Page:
Matt Patricia is coming to Detroit to change expectations

New Detroit Lions head coach Matt Patricia spent 14 seasons on the coaching staff of the New England Patriots.

Who is Matt Patricia? The new coach of the Detroit Lions looks like a character from Duck Dynasty. He looks like Yukon Cornelius. He looks like a guy who wants to break things with brute force.

But looks can be deceiving.

Actually, despite his thick, bushy beard, Patricia has a soft voice, almost high and pipsqueak-like. In spite of his tough exterior, Patricia is a geek who loves to talk about schemes and game theory. And actually, he’s literally a rocket scientist.

The 43-year old Patricia will take over the Lions head coaching job this week, fresh off another Super experience in the Biggest Game On Earth on Sunday. The Patriots loss in Super Bowl 52 doesn’t tarnish the fact that Patricia has three Super Bowl rings to put on his meaty fingers. But don’t bet on him wearing them in his new role as top cat in Detroit. His focus is on the future.

But first a little about the past and this man we’ll call “Matt Patty.” (Hey, even if no one else does)

Patricia graduated with a degree in aeronautical engineering from a place called Rensselaer Polytechnic Institute (Troy, NY). His favorite class was about the theory of flight. He played on the offensive line for RPI and then took a job for a few years in aviation. But football beckoned in the form of a coaching job, and within a few years he was on the staff at Syracuse. Flip of the calendar, flip of the calendar, and Patricia applied for a job as a “coaching assistant” with the New England Patriots. He recounted in a Sports Illustrated article that the interview with head coach Bill Belichik was the toughest of his life. He was hired for the role, which in the Patriots’ system is essentially a gopher. Long hours and no glory, but lots of opportunity to learn from the best in the game. By 2006, just three years into his tenure with New England, Patricia was promoted to linebackers’ coach. Flip of the calendar, flip of the calendar, and by 2012 he’s calling the defense and serving as defensive coordinator under Belichik. The dynamics of flying and air pressure were no longer on his mind, now it was blitzes and cover reads. The Super Bowls became a regular thing.

With New England, Patricia soaked up everything at the feet of Belichik. The greatest football coach in history is demanding and abrasive, but he’s also a great teacher and he favors loyalty. Patricia spent 14 years—longer than almost anyone not named Brady—working for that man. Through hard work and smarts and a pencil he keeps tucked behind his ear, Patricia inched his way from low-level grunt to high-profile coordinator of Belichik’s favorite unit. In his six years as the DC for New England, Patricia’s defensive unit was in the top ten in fewest points allowed every season, finishing first once. That must have made even Sour Bill smile.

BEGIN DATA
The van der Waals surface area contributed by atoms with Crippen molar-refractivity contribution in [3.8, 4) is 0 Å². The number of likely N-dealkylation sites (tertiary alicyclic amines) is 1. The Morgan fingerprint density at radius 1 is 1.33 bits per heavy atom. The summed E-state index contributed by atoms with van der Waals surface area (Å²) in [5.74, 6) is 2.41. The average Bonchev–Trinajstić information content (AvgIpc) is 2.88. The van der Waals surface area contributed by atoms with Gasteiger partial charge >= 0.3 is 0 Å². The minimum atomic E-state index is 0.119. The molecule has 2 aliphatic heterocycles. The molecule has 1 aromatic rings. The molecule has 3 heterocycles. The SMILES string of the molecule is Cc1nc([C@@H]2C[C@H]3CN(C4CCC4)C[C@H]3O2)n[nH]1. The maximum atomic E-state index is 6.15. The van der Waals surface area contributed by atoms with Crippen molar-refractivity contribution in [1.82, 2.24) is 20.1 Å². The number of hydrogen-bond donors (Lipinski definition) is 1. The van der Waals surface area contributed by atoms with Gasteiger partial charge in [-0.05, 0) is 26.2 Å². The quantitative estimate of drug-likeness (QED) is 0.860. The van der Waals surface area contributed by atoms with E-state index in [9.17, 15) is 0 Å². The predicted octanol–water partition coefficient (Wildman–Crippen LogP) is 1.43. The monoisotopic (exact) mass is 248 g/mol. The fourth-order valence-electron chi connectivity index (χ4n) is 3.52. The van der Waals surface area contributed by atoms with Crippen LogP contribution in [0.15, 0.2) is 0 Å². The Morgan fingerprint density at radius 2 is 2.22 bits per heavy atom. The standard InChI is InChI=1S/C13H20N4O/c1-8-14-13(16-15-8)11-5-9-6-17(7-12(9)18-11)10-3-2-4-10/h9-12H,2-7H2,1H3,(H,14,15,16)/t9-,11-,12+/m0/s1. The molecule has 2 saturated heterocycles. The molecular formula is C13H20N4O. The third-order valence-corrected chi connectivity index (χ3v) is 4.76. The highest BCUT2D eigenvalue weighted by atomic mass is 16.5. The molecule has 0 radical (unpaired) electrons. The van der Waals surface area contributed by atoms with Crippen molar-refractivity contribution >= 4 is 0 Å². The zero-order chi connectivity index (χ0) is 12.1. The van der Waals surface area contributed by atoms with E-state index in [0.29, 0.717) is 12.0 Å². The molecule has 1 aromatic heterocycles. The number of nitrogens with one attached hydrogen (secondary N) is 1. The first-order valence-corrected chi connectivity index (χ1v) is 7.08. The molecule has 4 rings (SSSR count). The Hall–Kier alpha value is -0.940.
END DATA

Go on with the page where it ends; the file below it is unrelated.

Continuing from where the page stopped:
Patricia interviewed with the Cleveland Browns before the 2016 season, but declined their offer as head coach. He returned to Belichik, Brady, and Patriots and won two more Super Bowls. So we know he makes good choices.

The choice to leave now and head to Motown to take over a franchise that’s never even been to a Super Bowl, who hasn’t won a playoff game in 27 years, is also a good one. This team is good, better than they’ve shown. Patricia isn’t a savior, but he’s just what this team needs: a demanding, tough, smart, winner.

When’s the last time you though of the Detroit Lions organization as being “demanding”? When is the last time you remember the Lions having a coach who was “tough.” How smart have the Lions been in the last two decades? And well, the “winner” part—you get the point.

The Detroit Lions have had low expectations for a long time. Make the playoffs, host a playoff game, win a playoff game. Those are nice goals, but Patricia comes from a place where success is measured in titles. Division titles, conference titles, and Super Bowls.

Patricia is taking over a team with one of the three best quarterbacks in football. A team with solid wide receivers and an emerging offensive line. He’s got a defense filled with good, young, hungry players. The special teams is solid. This is a team that should have been able to win the NFC North last year in their sleep. But they didn’t. That’s because the people in charge on the sidelines weren’t demanding enough, weren’t tough enough, and certainly weren’t smart enough. That’s why they didn’t win enough.

The Super Bowl is over, the Lions have their man. The time to win is now.

Comments

comments

About Dan Holmes

The editor of Detroit Athletic Co. blog, is the author of Ty Cobb: A Biography. He previously worked for the National Baseball Hall of Fame and Museum in Cooperstown, NY, and worked for Major League Baseball as a web producer. He contributed to Sock it to 'Em Tigers: The Incredible Story of the 1968 Detroit Tigers, and Deadball Stars of the American League. Follow him on Twitter at @thedanholmes or visit his personal blog at danholmes.com.